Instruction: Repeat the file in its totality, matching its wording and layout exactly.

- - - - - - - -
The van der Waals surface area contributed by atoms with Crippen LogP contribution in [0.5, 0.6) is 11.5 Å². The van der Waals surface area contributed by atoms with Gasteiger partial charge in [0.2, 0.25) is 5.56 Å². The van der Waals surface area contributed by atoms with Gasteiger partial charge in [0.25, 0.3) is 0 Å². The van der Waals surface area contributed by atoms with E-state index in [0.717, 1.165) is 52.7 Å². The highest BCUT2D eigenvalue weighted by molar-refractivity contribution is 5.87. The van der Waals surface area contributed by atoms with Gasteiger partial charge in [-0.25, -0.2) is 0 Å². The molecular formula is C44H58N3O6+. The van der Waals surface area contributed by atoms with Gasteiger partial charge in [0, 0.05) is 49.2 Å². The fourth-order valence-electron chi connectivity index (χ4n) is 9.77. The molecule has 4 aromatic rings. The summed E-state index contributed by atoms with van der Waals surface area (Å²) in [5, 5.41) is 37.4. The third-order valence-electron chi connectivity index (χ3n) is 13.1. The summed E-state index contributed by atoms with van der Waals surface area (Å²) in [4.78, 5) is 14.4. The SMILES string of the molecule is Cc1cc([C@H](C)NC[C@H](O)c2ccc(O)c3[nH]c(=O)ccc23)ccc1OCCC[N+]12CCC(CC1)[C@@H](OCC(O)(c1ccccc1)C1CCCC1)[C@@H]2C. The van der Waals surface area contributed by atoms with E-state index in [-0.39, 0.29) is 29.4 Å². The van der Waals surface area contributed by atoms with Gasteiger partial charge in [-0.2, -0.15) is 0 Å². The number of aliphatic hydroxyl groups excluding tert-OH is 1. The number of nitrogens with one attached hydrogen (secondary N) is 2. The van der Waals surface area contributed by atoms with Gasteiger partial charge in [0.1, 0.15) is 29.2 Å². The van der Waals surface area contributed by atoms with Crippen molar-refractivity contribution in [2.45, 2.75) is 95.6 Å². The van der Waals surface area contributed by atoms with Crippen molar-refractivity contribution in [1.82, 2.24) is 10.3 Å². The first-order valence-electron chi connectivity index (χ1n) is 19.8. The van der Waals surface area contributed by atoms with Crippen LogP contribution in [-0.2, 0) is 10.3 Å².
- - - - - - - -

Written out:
The van der Waals surface area contributed by atoms with Crippen LogP contribution in [0.5, 0.6) is 11.5 Å². The van der Waals surface area contributed by atoms with Gasteiger partial charge in [0.2, 0.25) is 5.56 Å². The van der Waals surface area contributed by atoms with Gasteiger partial charge in [0.25, 0.3) is 0 Å². The van der Waals surface area contributed by atoms with E-state index in [0.717, 1.165) is 52.7 Å². The highest BCUT2D eigenvalue weighted by molar-refractivity contribution is 5.87. The van der Waals surface area contributed by atoms with Gasteiger partial charge in [-0.25, -0.2) is 0 Å². The molecular formula is C44H58N3O6+. The van der Waals surface area contributed by atoms with Gasteiger partial charge in [0, 0.05) is 49.2 Å². The fourth-order valence-electron chi connectivity index (χ4n) is 9.77. The molecule has 4 aromatic rings. The summed E-state index contributed by atoms with van der Waals surface area (Å²) in [5, 5.41) is 37.4. The third-order valence-electron chi connectivity index (χ3n) is 13.1. The summed E-state index contributed by atoms with van der Waals surface area (Å²) in [4.78, 5) is 14.4. The SMILES string of the molecule is Cc1cc([C@H](C)NC[C@H](O)c2ccc(O)c3[nH]c(=O)ccc23)ccc1OCCC[N+]12CCC(CC1)[C@@H](OCC(O)(c1ccccc1)C1CCCC1)[C@@H]2C. The van der Waals surface area contributed by atoms with E-state index in [-0.39, 0.29) is 29.4 Å². The van der Waals surface area contributed by atoms with Gasteiger partial charge in [-0.2, -0.15) is 0 Å². The number of aliphatic hydroxyl groups excluding tert-OH is 1. The number of nitrogens with one attached hydrogen (secondary N) is 2. The van der Waals surface area contributed by atoms with Gasteiger partial charge in [0.1, 0.15) is 29.2 Å². The van der Waals surface area contributed by atoms with Crippen molar-refractivity contribution in [2.45, 2.75) is 95.6 Å². The van der Waals surface area contributed by atoms with Crippen molar-refractivity contribution in [1.82, 2.24) is 10.3 Å². The first-order valence-electron chi connectivity index (χ1n) is 19.8. The van der Waals surface area contributed by atoms with Crippen LogP contribution in [-0.2, 0) is 10.3 Å².